Selling the Best Hour of the Day to Yourself

Few people are accidental learners. For most of us, becoming an outstanding idea professional means putting time and effort into our thinking. It takes work and cal s for conscious strategies. Here's one way to help make sure that happens: Carve out time every day for learning. Charlie Munger hit upon one strategy when he was a young lawyer. He decided that whenever his legal work was not as intelectualy stimulating as he'd like, “I would sel the best hour of the day to myself.”

He would take otherwise bil able time at the peak of his day and dedicate it to his own thinking and learning. “And only after improving my mind — only after I'd used my best hour improving myself — would I sel my time to my professional clients. And I did that for a number of years,” he said at the 2008 shareholders meeting of Wesco Financial, which he leads, and which is control ed by Warren Buffett's company, Berkshire Hathaway.

For both Munger and Buffett, reading and conversations are the basic stuff of daily learning time. Both of them have a preference for what Munger somewhat raffishly refers to as “ass time” — parts of the day when they're perusing published material at their desks.

Of course, not everyone can seal off a choice hour of office time every day for intelectual improvement. Even Munger said he would make an exception when a demanding situation arose. The important lessons here are that (1) learning is not something you do only when business is slow; (2) it is an intentional activity; and (3) everyone can make it a priority. Most managers and professionals would be able to run with some version of Munger's “sel the best hour” approach. Most would be able to deepen their knowledge, pursue their interests, and explore ideas on a daily basis.

Some companies have begun to institutionalize the notion of “sel the best hour.” For example, 3M has long made it a practice to let employees set aside 20 percent of their time for work unrelated to the core business — in search of ideas and innovations.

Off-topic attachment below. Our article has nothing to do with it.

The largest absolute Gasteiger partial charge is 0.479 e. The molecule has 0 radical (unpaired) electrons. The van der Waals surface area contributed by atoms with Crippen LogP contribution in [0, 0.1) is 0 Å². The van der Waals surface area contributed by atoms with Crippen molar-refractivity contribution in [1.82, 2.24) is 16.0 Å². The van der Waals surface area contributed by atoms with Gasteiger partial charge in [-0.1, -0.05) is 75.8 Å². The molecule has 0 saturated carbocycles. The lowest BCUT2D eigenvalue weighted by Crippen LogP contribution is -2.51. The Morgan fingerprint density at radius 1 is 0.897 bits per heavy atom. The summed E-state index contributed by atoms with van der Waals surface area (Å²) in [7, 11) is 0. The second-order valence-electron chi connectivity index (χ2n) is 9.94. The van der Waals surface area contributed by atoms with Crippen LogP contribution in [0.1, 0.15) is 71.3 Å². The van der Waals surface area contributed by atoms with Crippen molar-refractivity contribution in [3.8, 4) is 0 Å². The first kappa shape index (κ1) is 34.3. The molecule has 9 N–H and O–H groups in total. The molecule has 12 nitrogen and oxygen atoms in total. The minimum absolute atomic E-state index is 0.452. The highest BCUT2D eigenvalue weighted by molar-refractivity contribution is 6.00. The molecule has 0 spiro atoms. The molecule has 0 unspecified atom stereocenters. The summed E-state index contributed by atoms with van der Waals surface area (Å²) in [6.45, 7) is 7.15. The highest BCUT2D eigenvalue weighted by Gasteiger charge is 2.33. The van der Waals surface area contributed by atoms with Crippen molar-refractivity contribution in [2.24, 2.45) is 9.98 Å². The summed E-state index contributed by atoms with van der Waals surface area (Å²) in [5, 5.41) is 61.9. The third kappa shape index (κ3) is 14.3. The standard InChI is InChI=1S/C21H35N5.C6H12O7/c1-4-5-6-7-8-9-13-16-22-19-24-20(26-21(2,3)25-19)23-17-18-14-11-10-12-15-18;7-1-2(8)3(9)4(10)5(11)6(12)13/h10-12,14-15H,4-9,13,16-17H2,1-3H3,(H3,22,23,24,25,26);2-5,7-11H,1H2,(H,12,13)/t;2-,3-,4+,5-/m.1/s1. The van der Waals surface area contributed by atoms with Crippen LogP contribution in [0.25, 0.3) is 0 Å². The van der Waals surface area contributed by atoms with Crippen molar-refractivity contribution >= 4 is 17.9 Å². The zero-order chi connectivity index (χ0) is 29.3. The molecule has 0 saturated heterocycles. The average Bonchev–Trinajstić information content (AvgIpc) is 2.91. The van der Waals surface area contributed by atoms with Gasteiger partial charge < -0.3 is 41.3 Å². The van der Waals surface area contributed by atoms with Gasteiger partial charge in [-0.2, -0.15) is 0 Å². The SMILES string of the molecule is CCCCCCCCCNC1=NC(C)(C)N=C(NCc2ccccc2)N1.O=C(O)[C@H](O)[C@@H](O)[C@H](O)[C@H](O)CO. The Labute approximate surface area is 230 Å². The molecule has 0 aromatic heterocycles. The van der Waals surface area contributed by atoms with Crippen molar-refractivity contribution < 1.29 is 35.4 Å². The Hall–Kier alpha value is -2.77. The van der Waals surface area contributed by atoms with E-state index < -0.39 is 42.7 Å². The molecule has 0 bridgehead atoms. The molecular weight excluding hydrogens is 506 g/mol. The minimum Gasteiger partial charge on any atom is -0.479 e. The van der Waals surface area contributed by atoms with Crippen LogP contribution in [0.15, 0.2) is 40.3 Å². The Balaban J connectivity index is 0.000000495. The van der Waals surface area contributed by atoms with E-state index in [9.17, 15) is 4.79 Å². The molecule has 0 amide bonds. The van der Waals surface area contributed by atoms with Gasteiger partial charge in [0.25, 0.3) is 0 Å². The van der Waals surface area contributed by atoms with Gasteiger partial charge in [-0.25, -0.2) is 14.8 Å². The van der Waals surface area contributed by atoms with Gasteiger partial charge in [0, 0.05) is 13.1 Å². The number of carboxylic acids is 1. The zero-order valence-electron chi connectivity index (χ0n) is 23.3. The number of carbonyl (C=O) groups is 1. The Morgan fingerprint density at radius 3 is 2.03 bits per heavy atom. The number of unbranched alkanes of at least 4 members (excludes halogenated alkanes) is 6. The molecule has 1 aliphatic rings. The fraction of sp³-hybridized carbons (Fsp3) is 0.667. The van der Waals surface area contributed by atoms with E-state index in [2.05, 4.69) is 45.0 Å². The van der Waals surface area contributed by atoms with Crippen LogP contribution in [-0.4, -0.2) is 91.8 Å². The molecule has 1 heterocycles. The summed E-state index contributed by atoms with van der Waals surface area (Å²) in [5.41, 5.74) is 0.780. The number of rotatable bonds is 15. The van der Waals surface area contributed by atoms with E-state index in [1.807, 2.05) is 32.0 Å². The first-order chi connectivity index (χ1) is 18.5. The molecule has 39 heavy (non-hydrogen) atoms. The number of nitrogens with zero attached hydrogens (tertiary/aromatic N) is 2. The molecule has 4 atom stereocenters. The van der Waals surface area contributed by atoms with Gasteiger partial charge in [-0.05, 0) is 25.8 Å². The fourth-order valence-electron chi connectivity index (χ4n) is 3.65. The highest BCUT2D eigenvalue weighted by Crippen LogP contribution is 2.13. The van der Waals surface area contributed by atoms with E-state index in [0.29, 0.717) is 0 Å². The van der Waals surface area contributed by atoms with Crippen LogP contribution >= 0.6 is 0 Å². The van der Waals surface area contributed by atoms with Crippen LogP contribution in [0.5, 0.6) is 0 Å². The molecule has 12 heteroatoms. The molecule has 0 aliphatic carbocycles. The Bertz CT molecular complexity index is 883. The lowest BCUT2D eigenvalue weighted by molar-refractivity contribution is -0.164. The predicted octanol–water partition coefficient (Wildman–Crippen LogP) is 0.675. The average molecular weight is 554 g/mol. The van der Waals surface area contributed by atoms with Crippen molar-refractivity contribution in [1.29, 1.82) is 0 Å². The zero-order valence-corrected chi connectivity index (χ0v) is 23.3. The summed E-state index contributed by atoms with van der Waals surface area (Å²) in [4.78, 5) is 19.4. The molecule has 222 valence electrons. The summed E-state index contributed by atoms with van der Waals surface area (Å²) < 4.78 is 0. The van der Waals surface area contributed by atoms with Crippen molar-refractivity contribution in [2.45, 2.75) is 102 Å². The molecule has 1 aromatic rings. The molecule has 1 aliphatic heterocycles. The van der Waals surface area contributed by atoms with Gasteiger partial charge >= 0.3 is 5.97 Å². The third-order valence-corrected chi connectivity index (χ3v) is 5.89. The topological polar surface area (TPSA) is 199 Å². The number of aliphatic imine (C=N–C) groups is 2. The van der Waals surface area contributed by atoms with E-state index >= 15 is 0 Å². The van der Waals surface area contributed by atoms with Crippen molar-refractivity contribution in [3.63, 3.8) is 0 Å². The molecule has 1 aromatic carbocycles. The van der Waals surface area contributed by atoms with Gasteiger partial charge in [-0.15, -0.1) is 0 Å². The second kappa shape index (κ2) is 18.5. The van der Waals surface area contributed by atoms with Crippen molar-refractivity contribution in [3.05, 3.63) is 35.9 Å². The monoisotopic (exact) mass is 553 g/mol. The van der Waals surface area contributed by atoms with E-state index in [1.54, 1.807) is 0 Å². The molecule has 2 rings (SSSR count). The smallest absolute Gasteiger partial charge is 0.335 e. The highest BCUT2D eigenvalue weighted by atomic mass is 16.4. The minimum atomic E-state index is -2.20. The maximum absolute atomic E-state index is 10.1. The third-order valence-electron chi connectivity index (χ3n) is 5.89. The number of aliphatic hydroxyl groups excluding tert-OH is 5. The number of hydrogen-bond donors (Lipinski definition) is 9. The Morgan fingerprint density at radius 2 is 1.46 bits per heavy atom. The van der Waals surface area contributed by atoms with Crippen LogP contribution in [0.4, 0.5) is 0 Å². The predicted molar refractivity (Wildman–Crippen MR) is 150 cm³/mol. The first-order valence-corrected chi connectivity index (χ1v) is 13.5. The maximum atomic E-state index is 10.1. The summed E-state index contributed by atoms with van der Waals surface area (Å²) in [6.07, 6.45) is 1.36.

Google folows the same dril. Most of its employees are alotted one day a week to folow their interests and passions. “This has produced more than a few of Google's technological breakthroughs. Just as important, it conveys a sense of freedom,” writes Ken Auletta in his book Googled: The End of the World as We Know It, adding that the 20-percent rule also encourages engineers to “push the envelope, to assume that their mission is to disrupt traditional ways of doing things.”

Marissa Mayer, who is Google's main overseer of product innovation, has said that half of the company's new products have stemmed from the 20-percent al otment. One example is Google News, the automated news aggregator that premiered in 2006. (Google has other ways of nurturing the thinking and conversation behind the innovations. For instance, borrowing an idea from university life, Mayer holds open office hours three times a week, welcoming al those who have a notion they'd like to entertain.) Copying 3M and Google, a slew of other companies, including Intuit and Facebook, are now offering 20-percent time as wel .

At W. L. Gore, a half-day of every employee's week is turned over to “dabble time” for projects entirely of their choosing. The company is best known for its breathable waterproof fabric GORE-TEX, which is used in many kinds of sportswear. But Gore has also developed such wildly varied products as dental floss, cardiac implants, and industrial gaskets and hoses. “At its core, Gore is a marketplace of ideas,”